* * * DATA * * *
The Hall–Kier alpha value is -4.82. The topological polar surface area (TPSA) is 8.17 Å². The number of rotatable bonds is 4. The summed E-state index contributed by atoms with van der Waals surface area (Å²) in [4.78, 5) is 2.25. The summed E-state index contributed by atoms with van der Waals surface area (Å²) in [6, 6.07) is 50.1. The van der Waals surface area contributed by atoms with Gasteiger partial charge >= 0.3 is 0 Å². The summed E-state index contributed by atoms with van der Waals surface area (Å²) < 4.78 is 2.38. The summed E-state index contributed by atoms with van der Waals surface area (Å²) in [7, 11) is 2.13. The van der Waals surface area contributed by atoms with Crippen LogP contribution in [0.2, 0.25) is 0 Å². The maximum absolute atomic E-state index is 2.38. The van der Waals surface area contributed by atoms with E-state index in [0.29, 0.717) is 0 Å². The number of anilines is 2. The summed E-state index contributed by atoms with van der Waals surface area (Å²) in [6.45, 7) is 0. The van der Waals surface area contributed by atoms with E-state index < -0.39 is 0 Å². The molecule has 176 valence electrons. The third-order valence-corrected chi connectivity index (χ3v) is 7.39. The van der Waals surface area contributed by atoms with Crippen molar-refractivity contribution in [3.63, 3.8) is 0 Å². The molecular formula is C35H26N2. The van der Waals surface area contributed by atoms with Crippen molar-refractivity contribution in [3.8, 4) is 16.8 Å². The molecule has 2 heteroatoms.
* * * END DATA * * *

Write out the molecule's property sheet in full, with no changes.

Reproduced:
The Hall–Kier alpha value is -4.82. The topological polar surface area (TPSA) is 8.17 Å². The number of rotatable bonds is 4. The summed E-state index contributed by atoms with van der Waals surface area (Å²) in [4.78, 5) is 2.25. The summed E-state index contributed by atoms with van der Waals surface area (Å²) in [6, 6.07) is 50.1. The van der Waals surface area contributed by atoms with Gasteiger partial charge >= 0.3 is 0 Å². The summed E-state index contributed by atoms with van der Waals surface area (Å²) < 4.78 is 2.38. The summed E-state index contributed by atoms with van der Waals surface area (Å²) in [7, 11) is 2.13. The van der Waals surface area contributed by atoms with Crippen LogP contribution in [0.2, 0.25) is 0 Å². The maximum absolute atomic E-state index is 2.38. The van der Waals surface area contributed by atoms with E-state index in [0.29, 0.717) is 0 Å². The number of anilines is 2. The summed E-state index contributed by atoms with van der Waals surface area (Å²) in [6.45, 7) is 0. The van der Waals surface area contributed by atoms with E-state index < -0.39 is 0 Å². The molecule has 176 valence electrons. The third-order valence-corrected chi connectivity index (χ3v) is 7.39. The van der Waals surface area contributed by atoms with Crippen molar-refractivity contribution in [3.63, 3.8) is 0 Å². The molecular formula is C35H26N2. The van der Waals surface area contributed by atoms with Crippen molar-refractivity contribution in [3.8, 4) is 16.8 Å². The molecule has 2 heteroatoms.